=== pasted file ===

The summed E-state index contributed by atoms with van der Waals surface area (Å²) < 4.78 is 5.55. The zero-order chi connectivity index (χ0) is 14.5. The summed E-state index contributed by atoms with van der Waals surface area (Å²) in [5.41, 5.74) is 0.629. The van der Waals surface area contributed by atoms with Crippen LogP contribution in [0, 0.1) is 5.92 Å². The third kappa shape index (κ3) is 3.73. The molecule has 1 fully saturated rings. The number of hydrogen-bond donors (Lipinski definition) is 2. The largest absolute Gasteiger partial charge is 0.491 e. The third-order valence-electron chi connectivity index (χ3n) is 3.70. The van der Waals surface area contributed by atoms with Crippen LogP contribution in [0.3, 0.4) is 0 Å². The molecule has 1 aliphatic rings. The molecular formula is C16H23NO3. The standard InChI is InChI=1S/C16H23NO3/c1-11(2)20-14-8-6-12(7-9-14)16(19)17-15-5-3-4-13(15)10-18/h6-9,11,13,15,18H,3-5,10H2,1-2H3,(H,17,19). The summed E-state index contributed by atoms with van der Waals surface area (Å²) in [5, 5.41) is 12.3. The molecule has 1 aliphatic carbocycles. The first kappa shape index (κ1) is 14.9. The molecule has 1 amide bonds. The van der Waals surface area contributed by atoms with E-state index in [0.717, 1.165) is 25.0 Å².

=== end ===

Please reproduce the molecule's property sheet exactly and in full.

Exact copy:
The summed E-state index contributed by atoms with van der Waals surface area (Å²) < 4.78 is 5.55. The zero-order chi connectivity index (χ0) is 14.5. The summed E-state index contributed by atoms with van der Waals surface area (Å²) in [5.41, 5.74) is 0.629. The van der Waals surface area contributed by atoms with Crippen LogP contribution in [0, 0.1) is 5.92 Å². The third kappa shape index (κ3) is 3.73. The molecule has 1 fully saturated rings. The number of hydrogen-bond donors (Lipinski definition) is 2. The largest absolute Gasteiger partial charge is 0.491 e. The third-order valence-electron chi connectivity index (χ3n) is 3.70. The van der Waals surface area contributed by atoms with Crippen LogP contribution in [0.3, 0.4) is 0 Å². The molecule has 1 aliphatic rings. The molecular formula is C16H23NO3. The standard InChI is InChI=1S/C16H23NO3/c1-11(2)20-14-8-6-12(7-9-14)16(19)17-15-5-3-4-13(15)10-18/h6-9,11,13,15,18H,3-5,10H2,1-2H3,(H,17,19). The summed E-state index contributed by atoms with van der Waals surface area (Å²) in [5, 5.41) is 12.3. The molecule has 1 aliphatic carbocycles. The first kappa shape index (κ1) is 14.9. The molecule has 1 amide bonds. The van der Waals surface area contributed by atoms with E-state index in [0.717, 1.165) is 25.0 Å².